A Futile Resistance Edit
The Allied army was on the retreat in Finland, barely holding out in the coastal cities, and almost eviscerated in Sweden. The navy was retreating and the air force almost evaporated. The Soviets now outnumbered the Allies in every front, and Allied commanders called the situation "bloody hopeless". Four days after the capture of Stockholm, the Soviet forces in northern Finland crossed the Finnish-Swedish border and entered the border town of Haparanda, which surrendered after a quick skirmish between a few hunters and the Red Army.
Soon after, all of Finland was completely in Soviet hands, and the forces in Sweden were routing the remains of the Allied soldiers. The Reds marched through Uppsala and Västerås on the 6th of May. While the Soviet officers cheered in their offices, their Allied counterparts began to discuss retreating troops to Norway, where there was more chance for the soldiers to resist their enemies. Nothing was left to turn the tide now; the theatre was essentially lost.
Soviet tank divisions were transported freely across the Baltic Sea, now that the threat of interception had diminished. The invaders steamrolled through the Swedish forests and plains towards Gothenburg, Malmö and Oslo. The forces arriving from Finland and entering Swedish Lapland aimed at the important Norwegian supply port Narvik. Natasha Volkova followed the 2nd Infantry Division towards Malmö and Denmark, eliminating any resisting Swedish soldiers and civilians, but disappeared halfways. She appeared next in Germany.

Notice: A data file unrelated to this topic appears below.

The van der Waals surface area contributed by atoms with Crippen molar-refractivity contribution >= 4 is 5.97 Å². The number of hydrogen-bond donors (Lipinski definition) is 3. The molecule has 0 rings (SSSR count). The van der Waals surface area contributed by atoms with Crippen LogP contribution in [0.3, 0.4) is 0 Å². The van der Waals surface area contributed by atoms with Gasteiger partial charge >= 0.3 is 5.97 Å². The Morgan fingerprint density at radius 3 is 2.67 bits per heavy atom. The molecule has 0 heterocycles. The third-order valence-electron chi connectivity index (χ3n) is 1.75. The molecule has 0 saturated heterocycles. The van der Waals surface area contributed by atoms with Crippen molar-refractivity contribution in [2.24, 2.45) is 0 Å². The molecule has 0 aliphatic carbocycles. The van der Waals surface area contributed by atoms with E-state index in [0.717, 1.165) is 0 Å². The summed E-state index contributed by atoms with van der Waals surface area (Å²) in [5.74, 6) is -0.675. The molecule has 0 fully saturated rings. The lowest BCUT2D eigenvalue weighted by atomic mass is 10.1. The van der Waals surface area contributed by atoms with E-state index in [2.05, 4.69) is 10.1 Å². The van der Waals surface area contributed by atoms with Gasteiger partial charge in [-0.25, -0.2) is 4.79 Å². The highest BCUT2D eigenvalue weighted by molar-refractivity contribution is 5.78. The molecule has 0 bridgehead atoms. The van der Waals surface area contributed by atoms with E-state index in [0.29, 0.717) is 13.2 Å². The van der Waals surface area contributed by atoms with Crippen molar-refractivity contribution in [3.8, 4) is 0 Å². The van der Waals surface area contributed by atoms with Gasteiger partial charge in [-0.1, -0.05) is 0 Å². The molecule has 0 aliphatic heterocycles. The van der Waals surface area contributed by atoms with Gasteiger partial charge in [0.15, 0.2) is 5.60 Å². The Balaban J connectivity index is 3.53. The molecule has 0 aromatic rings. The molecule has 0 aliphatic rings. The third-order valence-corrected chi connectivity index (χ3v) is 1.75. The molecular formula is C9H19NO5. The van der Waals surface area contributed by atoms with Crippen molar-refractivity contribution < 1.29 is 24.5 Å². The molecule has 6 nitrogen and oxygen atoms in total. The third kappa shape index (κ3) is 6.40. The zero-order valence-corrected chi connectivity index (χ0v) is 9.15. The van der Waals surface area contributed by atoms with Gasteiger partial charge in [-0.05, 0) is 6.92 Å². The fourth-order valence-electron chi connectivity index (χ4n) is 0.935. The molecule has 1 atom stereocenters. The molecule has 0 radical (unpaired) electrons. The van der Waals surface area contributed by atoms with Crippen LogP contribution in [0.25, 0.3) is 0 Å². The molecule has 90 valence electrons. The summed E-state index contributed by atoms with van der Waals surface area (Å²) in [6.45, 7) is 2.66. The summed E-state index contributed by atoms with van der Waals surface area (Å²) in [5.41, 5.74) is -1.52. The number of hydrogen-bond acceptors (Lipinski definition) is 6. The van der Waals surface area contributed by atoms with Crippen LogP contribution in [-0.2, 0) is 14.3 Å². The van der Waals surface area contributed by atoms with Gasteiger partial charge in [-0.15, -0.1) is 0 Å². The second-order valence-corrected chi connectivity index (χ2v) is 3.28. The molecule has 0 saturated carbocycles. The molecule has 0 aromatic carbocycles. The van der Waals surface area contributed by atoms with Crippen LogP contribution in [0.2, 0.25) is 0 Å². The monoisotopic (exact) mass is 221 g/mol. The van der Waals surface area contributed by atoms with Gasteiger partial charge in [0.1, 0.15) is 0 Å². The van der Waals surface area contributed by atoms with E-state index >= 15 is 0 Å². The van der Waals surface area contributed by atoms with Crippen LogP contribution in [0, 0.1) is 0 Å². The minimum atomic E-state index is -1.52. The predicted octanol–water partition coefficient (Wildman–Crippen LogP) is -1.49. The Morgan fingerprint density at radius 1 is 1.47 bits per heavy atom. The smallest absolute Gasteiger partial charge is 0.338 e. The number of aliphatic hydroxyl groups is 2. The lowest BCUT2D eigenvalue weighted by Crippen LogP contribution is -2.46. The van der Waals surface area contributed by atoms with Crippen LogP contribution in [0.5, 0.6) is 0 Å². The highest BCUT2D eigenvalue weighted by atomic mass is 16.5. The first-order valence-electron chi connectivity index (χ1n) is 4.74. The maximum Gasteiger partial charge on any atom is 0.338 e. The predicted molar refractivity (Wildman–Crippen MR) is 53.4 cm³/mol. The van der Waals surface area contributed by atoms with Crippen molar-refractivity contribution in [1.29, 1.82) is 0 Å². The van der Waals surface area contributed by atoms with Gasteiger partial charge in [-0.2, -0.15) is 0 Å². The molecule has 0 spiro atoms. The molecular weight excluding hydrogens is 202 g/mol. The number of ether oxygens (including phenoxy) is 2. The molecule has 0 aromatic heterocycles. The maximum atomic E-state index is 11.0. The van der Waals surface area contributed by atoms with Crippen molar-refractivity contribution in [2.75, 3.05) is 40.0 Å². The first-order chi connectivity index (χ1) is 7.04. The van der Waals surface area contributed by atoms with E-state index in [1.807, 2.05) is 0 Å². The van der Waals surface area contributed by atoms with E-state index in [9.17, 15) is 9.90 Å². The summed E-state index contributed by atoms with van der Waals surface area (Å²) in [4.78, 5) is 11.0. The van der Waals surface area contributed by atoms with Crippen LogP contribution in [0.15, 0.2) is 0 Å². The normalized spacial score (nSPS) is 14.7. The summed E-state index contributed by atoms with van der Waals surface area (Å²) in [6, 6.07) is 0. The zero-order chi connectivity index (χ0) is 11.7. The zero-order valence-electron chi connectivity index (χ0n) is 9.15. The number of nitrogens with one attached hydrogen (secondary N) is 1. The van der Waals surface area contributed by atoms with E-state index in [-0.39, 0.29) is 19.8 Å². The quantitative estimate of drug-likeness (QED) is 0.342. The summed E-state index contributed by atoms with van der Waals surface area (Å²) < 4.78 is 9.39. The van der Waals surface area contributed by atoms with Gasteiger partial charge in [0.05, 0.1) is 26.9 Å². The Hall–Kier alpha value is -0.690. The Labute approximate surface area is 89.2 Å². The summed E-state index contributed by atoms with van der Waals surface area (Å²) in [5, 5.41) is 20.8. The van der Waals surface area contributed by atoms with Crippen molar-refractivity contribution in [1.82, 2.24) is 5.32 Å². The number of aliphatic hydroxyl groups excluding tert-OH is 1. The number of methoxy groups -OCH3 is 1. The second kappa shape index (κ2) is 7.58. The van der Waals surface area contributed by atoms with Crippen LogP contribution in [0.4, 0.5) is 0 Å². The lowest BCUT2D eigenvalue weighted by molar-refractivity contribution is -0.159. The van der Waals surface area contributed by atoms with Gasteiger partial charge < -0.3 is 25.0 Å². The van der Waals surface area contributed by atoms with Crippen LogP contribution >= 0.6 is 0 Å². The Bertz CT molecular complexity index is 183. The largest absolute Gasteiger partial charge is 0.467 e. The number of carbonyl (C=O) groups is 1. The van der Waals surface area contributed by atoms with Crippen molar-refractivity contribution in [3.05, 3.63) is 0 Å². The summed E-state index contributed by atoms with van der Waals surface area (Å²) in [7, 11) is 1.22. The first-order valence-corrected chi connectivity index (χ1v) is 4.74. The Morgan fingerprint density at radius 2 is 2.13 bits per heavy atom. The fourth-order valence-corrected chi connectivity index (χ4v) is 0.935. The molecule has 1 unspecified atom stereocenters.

The Allied strategy in Scandinavia had changed from "Defeat the invaders" to "Save as many civilians as possible". Ships left the free ports of Sweden and Norway daily for Western Europe, mostly to Iceland where temporary homes were established for refugees from Scandinavia. Resistance was becoming increasingly limited. Gothenburg surrendered on the 12th of May and Malmö one day later, after a heavy battle against the resistance which damaged the city center heavily. Now the Soviets prepared for crossing the Norwegian mountains, to ensure complete domination over Northern Europe.
Deep Seas and High Mountains Edit
The mountains of Norway were to prove a tougher opponent for the Soviets than expected. The Norwegians, not as threatened by destruction as the Swedes and Finns living by fields and forests, conducted a not insignificant guerilla warfare. Assisted by Swedes and Finns who had fled west to regroup and the tattered remnants of the Allied army, they slowed down the Soviet expansion considerably. The Soviets were also not optimally equipped for mountain warfare, and the tanks could simply not pass through some of the mountain passes.
The relatively easily accessed capital of Oslo was reached on the 17th of May, the Norwegian Constitutional Day parade replaced by one of Soviets. Many Norwegians cried as the National Day ended with the Norwegian banner replaced by the Soviet flag, and the resistance almost doubled after this disgrace of the Norwegian nation. Bergen, Narvik and Trondheim were all seized shortly afterwards. The Soviets now began mopping up the Norwegian resistance, but to little avail. While the detailed information of the incident is strictly classified, it is known that a group of Soviet soldiers got lost somewhere in the mountains of northernmost Norway, and stumbled upon a Cryo Prison Facility.